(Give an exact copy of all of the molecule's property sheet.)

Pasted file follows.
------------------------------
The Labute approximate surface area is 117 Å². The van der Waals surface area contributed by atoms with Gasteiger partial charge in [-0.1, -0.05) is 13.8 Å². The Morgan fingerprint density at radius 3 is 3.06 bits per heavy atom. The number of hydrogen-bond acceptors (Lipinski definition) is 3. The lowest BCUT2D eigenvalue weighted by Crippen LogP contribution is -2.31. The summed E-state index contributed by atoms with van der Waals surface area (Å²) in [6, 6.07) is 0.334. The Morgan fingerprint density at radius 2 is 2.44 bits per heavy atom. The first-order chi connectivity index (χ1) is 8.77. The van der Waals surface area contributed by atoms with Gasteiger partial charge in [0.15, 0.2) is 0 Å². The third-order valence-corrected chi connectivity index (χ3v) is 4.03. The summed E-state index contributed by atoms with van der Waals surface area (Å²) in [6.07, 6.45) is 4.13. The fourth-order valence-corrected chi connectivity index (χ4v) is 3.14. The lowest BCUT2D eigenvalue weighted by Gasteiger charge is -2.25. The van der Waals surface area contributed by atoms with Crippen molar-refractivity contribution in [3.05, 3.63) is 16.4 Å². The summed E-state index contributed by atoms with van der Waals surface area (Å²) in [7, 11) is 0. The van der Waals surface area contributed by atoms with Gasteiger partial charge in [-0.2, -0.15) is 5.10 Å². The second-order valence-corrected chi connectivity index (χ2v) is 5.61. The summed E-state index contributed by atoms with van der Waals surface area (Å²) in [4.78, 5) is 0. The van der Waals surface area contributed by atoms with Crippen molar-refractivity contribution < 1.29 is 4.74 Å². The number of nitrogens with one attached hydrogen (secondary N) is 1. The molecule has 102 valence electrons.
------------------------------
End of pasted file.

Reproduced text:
The Labute approximate surface area is 117 Å². The van der Waals surface area contributed by atoms with Gasteiger partial charge in [-0.1, -0.05) is 13.8 Å². The Morgan fingerprint density at radius 3 is 3.06 bits per heavy atom. The number of hydrogen-bond acceptors (Lipinski definition) is 3. The lowest BCUT2D eigenvalue weighted by Crippen LogP contribution is -2.31. The summed E-state index contributed by atoms with van der Waals surface area (Å²) in [6, 6.07) is 0.334. The Morgan fingerprint density at radius 2 is 2.44 bits per heavy atom. The first-order chi connectivity index (χ1) is 8.77. The van der Waals surface area contributed by atoms with Gasteiger partial charge in [0.15, 0.2) is 0 Å². The third-order valence-corrected chi connectivity index (χ3v) is 4.03. The summed E-state index contributed by atoms with van der Waals surface area (Å²) in [6.07, 6.45) is 4.13. The fourth-order valence-corrected chi connectivity index (χ4v) is 3.14. The lowest BCUT2D eigenvalue weighted by Gasteiger charge is -2.25. The van der Waals surface area contributed by atoms with Crippen molar-refractivity contribution in [3.05, 3.63) is 16.4 Å². The summed E-state index contributed by atoms with van der Waals surface area (Å²) in [7, 11) is 0. The van der Waals surface area contributed by atoms with Gasteiger partial charge in [-0.2, -0.15) is 5.10 Å². The second-order valence-corrected chi connectivity index (χ2v) is 5.61. The summed E-state index contributed by atoms with van der Waals surface area (Å²) in [4.78, 5) is 0. The van der Waals surface area contributed by atoms with Crippen molar-refractivity contribution < 1.29 is 4.74 Å². The number of nitrogens with one attached hydrogen (secondary N) is 1. The molecule has 102 valence electrons.